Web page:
Solo camping and the firewood

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photo, white trillium   ds

This is the time of year I go back to visit the Pictured Rocks Lakeshore. I first started camping in  the 12 Mile Beach area when I was still working a couple of jobs and also operating the wildlife center on my farm.  I had never camped before and I needed a little prodding from a friend to get me going.  He noticed that I was talking a lot about doing it and finally one day he said…” Diana, are you going to camp or are you going to just keep talking about it?  So,  he gave me an old U.S Military mess kit, told me to buy a warm sleeping bag and take cash!  So, I did.

The first night I managed to get as far as the other side of Mackinaw bridge and find a campsite which I thought was secluded.  (until I woke up the next morning and realized that by driving to the back of the campgrounds in the dark, I had parked about 100 feet from the interstate highway I had traveled on).  I slept on the ground in my new bag, close to the fire.  The tent assembly seemed too complicated for such a late hour of the evening.  At one point during the night I was awaken by a skunk sniffing my head.  Fortunately, when I sat up…the terrified creature scurried back to the forest.  That was beginners luck with skunks.

I usually take about 4 days away from my home.  I begin the journey with little preparation, taking along the essentials and then stopping as I go to pick up food supplies, things I  forgot and gradually  making my way toward the first campsite, which varies from year to year.

My last stop before camp is the “Woodmans” house.  The same place I have buying firewood for the 27 years of doing this.  It’s dry, neatly staked in cubicles and preciously selected for variety of  sizes.  I put $5 in the plastic jar attached to the back porch railing.  No one was home this time.  Sometimes the man is there cutting wood and we talk as he helps load the wood in my car.  A few times I chatted with his wife about the long winter and how maybe they were thinking of living in Florida someday.    One time she even wondered where I was the year before  when I was sick and skipped an annual solo camp…  “we wondered where you were?”  she inquired .

That was the day I realized that the camping had nurtured relationships as well as solitude. Even though I spend most of my time alone while on these trips, there is a part of the tradition that connects me in an intimate way with people, with whom I have barely exchanged a paragraph worth of language.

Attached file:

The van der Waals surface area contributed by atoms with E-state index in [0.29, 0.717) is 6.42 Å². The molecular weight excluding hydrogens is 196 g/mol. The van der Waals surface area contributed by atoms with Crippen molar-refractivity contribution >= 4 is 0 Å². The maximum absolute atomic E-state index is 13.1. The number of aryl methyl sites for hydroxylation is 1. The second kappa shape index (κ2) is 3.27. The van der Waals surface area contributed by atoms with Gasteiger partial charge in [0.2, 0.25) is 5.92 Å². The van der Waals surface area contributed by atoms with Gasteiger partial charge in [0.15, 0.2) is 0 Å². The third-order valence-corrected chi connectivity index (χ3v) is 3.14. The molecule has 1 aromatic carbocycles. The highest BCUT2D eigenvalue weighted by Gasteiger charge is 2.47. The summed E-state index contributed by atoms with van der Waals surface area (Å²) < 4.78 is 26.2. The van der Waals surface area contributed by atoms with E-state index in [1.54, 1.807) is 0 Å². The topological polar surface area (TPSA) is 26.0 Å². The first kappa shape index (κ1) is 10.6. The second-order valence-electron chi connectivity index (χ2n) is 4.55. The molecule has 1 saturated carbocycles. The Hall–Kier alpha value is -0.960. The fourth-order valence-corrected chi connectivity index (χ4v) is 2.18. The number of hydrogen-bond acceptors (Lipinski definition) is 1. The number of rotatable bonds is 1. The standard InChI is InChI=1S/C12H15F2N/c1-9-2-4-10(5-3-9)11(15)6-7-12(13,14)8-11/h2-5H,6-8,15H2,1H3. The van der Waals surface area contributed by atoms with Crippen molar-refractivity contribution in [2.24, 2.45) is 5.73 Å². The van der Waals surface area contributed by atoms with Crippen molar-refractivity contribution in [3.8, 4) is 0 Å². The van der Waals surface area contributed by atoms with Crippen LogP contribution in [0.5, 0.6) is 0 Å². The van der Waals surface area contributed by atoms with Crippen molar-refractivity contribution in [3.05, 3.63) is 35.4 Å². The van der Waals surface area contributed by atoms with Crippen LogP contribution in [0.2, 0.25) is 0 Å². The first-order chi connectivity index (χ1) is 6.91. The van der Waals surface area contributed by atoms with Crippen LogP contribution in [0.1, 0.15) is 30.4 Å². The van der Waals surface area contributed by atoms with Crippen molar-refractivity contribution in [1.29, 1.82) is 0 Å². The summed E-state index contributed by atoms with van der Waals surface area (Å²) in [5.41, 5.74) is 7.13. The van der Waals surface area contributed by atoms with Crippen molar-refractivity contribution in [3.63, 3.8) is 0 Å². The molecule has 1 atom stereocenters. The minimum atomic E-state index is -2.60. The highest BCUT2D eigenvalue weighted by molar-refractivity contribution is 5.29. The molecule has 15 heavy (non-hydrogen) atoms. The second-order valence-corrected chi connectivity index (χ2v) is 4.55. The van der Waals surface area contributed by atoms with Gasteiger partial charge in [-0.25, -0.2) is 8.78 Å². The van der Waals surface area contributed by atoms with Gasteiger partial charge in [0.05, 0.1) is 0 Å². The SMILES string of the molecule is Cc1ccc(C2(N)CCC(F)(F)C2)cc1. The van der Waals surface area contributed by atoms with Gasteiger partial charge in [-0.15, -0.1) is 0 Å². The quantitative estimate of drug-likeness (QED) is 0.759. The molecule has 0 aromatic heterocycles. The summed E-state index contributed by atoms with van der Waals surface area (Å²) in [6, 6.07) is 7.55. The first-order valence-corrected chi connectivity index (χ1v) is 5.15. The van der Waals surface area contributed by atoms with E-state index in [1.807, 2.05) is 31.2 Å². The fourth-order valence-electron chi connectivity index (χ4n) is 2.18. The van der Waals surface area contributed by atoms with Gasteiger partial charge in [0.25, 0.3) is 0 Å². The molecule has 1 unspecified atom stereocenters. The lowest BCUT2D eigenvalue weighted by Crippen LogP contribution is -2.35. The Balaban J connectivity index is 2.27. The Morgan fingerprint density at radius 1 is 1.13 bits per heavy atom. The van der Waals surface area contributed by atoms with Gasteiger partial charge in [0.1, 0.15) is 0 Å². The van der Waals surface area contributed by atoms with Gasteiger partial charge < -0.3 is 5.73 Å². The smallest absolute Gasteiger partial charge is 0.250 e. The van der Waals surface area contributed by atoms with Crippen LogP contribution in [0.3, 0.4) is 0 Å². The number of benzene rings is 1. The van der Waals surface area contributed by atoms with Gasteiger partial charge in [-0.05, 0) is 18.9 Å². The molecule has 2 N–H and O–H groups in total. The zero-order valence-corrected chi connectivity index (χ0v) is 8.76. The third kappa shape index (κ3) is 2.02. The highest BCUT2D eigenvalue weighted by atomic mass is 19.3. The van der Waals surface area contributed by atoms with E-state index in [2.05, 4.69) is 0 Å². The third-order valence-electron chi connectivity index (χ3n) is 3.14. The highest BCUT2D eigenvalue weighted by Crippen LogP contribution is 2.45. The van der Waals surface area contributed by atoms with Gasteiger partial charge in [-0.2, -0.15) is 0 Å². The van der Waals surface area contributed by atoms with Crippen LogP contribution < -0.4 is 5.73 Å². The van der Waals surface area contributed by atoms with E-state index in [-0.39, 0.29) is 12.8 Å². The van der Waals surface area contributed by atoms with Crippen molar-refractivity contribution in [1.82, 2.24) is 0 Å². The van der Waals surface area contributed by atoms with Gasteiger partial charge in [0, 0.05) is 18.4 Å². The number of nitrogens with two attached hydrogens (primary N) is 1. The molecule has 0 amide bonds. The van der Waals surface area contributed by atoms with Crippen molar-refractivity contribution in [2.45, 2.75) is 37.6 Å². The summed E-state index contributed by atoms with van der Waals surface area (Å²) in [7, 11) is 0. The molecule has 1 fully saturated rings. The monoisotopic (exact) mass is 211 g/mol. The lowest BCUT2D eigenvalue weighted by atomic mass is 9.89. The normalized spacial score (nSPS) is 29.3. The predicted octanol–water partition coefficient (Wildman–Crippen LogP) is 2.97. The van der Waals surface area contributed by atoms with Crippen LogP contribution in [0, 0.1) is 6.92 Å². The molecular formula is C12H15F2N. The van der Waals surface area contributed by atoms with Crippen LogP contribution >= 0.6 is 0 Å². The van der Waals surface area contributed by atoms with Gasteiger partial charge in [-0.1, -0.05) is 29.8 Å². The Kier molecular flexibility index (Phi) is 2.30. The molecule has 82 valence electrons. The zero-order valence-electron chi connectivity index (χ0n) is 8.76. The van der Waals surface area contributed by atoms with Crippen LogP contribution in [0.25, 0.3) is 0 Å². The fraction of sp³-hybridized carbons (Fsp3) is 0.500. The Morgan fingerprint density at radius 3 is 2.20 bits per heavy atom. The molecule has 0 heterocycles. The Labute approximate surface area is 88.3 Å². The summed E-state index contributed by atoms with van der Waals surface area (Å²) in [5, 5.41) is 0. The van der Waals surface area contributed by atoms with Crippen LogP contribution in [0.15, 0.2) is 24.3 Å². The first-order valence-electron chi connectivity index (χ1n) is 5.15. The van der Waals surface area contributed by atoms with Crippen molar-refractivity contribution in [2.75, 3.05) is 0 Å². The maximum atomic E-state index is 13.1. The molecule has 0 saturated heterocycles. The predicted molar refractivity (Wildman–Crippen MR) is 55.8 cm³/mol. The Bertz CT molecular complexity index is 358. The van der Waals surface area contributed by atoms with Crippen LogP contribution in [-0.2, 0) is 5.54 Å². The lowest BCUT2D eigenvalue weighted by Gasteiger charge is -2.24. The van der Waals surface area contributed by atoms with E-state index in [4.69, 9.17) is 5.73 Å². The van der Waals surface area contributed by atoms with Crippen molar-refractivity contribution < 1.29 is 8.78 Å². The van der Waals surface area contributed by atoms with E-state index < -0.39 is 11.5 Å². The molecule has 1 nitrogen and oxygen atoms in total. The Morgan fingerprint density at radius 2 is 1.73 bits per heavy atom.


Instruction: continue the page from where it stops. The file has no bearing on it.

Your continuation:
So, I got another load of the best deal on firewood, in the backwoods of northern Michigan and left a note with the $5…”thanks for 27 years of great firewood”.  I drove off, grateful, because the day when they move to Florida hasn’t come yet.camp2012 005

The weather was fabulous this year.  I bought a new journal….sketched my travels, and walked the trails.  Much has changed in the area.  There is a paved road now connecting Grand Marais and Munising, MI.  The feeling of remoteness is diminished and the forest is being harvested of many large trees.

The experiences of knowing these places, before the changes, is a gift that stays with me. I have grappled with anxiety about the paved road, the crowded campsites, the logging, etc.  Yet, the changes found me exploring other areas, camps, places and roads.  In this process I can find  calm within myself along with the inevitable course of change.

I used to think that I was one of a rare group of kids who did not go camping when they were young.  So, if you are one of the group,  I  am offering this blog as a suggestion that it is not too late to consider it.  I was 40 when I took the plunge.

I live on Lake Superior now and “the camp” is my backyard.  I still do these trips. Then when I return home with more stories and memories, I think of how much of life there is in $5 worth of firewood.






4 thoughts on “Solo camping and the firewood

  1. I love this post, and have been solo camping 3 years running now, and can’t think of a better way to reconnect with myself and Nature. Love you!

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